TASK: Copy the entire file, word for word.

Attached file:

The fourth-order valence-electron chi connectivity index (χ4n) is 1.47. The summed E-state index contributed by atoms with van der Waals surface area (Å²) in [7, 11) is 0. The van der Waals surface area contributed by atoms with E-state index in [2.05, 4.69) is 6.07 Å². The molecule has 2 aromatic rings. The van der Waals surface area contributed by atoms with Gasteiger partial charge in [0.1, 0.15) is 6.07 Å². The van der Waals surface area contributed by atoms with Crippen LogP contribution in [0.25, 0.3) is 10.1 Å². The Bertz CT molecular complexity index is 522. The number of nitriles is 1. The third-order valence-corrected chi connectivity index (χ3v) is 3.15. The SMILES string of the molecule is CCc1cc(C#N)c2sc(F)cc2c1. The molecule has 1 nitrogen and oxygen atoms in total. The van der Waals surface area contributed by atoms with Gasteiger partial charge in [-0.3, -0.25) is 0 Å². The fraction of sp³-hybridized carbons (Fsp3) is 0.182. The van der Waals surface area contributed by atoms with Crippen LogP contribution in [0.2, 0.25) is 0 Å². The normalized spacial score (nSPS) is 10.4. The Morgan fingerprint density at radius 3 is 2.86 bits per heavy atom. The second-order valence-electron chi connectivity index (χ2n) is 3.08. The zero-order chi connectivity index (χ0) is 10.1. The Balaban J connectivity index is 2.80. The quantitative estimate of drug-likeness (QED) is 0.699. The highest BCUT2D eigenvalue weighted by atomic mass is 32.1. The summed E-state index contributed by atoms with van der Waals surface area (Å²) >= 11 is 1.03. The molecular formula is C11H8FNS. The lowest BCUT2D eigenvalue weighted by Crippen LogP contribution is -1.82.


The fourth-order valence-electron chi connectivity index (χ4n) is 1.47. The summed E-state index contributed by atoms with van der Waals surface area (Å²) in [7, 11) is 0. The van der Waals surface area contributed by atoms with E-state index in [2.05, 4.69) is 6.07 Å². The molecule has 2 aromatic rings. The van der Waals surface area contributed by atoms with Gasteiger partial charge in [0.1, 0.15) is 6.07 Å². The van der Waals surface area contributed by atoms with Crippen LogP contribution in [0.25, 0.3) is 10.1 Å². The Bertz CT molecular complexity index is 522. The number of nitriles is 1. The third-order valence-corrected chi connectivity index (χ3v) is 3.15. The SMILES string of the molecule is CCc1cc(C#N)c2sc(F)cc2c1. The molecule has 1 nitrogen and oxygen atoms in total. The van der Waals surface area contributed by atoms with Gasteiger partial charge in [-0.3, -0.25) is 0 Å². The fraction of sp³-hybridized carbons (Fsp3) is 0.182. The van der Waals surface area contributed by atoms with Crippen LogP contribution in [0.2, 0.25) is 0 Å². The normalized spacial score (nSPS) is 10.4. The Morgan fingerprint density at radius 3 is 2.86 bits per heavy atom. The second-order valence-electron chi connectivity index (χ2n) is 3.08. The zero-order chi connectivity index (χ0) is 10.1. The Balaban J connectivity index is 2.80. The quantitative estimate of drug-likeness (QED) is 0.699. The highest BCUT2D eigenvalue weighted by atomic mass is 32.1. The summed E-state index contributed by atoms with van der Waals surface area (Å²) >= 11 is 1.03. The molecular formula is C11H8FNS. The lowest BCUT2D eigenvalue weighted by Crippen LogP contribution is -1.82.